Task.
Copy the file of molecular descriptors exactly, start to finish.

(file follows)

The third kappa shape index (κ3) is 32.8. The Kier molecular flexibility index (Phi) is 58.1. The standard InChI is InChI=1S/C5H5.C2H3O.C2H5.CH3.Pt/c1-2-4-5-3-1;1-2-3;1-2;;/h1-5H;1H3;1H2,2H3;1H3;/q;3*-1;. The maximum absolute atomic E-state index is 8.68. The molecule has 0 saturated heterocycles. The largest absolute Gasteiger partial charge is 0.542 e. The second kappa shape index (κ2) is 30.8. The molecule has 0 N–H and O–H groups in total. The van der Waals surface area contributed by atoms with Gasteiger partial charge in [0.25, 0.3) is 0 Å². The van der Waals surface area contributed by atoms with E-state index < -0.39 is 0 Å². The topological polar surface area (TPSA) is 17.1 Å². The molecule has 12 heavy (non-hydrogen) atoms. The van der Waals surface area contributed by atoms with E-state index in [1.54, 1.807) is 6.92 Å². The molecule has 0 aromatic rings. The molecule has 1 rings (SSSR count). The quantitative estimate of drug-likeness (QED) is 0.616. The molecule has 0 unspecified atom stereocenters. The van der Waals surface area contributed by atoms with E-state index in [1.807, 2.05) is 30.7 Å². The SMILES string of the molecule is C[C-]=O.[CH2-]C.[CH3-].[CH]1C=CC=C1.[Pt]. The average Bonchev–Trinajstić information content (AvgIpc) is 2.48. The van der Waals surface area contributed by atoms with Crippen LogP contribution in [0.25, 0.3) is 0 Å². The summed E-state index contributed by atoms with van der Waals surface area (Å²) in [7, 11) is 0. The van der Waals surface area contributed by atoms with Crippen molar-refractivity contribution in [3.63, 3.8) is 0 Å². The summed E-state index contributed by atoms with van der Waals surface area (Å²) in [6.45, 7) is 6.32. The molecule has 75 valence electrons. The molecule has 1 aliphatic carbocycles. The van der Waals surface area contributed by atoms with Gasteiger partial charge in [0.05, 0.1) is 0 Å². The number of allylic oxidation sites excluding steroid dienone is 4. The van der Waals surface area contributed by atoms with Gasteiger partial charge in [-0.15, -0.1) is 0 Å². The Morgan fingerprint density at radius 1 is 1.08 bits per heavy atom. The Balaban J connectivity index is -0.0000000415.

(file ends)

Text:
The third kappa shape index (κ3) is 32.8. The Kier molecular flexibility index (Phi) is 58.1. The standard InChI is InChI=1S/C5H5.C2H3O.C2H5.CH3.Pt/c1-2-4-5-3-1;1-2-3;1-2;;/h1-5H;1H3;1H2,2H3;1H3;/q;3*-1;. The maximum absolute atomic E-state index is 8.68. The molecule has 0 saturated heterocycles. The largest absolute Gasteiger partial charge is 0.542 e. The second kappa shape index (κ2) is 30.8. The molecule has 0 N–H and O–H groups in total. The van der Waals surface area contributed by atoms with Gasteiger partial charge in [0.25, 0.3) is 0 Å². The van der Waals surface area contributed by atoms with E-state index < -0.39 is 0 Å². The topological polar surface area (TPSA) is 17.1 Å². The molecule has 12 heavy (non-hydrogen) atoms. The van der Waals surface area contributed by atoms with E-state index in [1.54, 1.807) is 6.92 Å². The molecule has 0 aromatic rings. The molecule has 1 rings (SSSR count). The quantitative estimate of drug-likeness (QED) is 0.616. The molecule has 0 unspecified atom stereocenters. The van der Waals surface area contributed by atoms with E-state index in [1.807, 2.05) is 30.7 Å². The SMILES string of the molecule is C[C-]=O.[CH2-]C.[CH3-].[CH]1C=CC=C1.[Pt]. The average Bonchev–Trinajstić information content (AvgIpc) is 2.48. The van der Waals surface area contributed by atoms with Crippen LogP contribution in [0.25, 0.3) is 0 Å². The summed E-state index contributed by atoms with van der Waals surface area (Å²) in [7, 11) is 0. The van der Waals surface area contributed by atoms with Crippen molar-refractivity contribution in [3.63, 3.8) is 0 Å². The summed E-state index contributed by atoms with van der Waals surface area (Å²) in [6.45, 7) is 6.32. The molecule has 75 valence electrons. The molecule has 1 aliphatic carbocycles. The van der Waals surface area contributed by atoms with Gasteiger partial charge in [0.05, 0.1) is 0 Å². The number of allylic oxidation sites excluding steroid dienone is 4. The van der Waals surface area contributed by atoms with Gasteiger partial charge in [-0.15, -0.1) is 0 Å². The Morgan fingerprint density at radius 1 is 1.08 bits per heavy atom. The Balaban J connectivity index is -0.0000000415.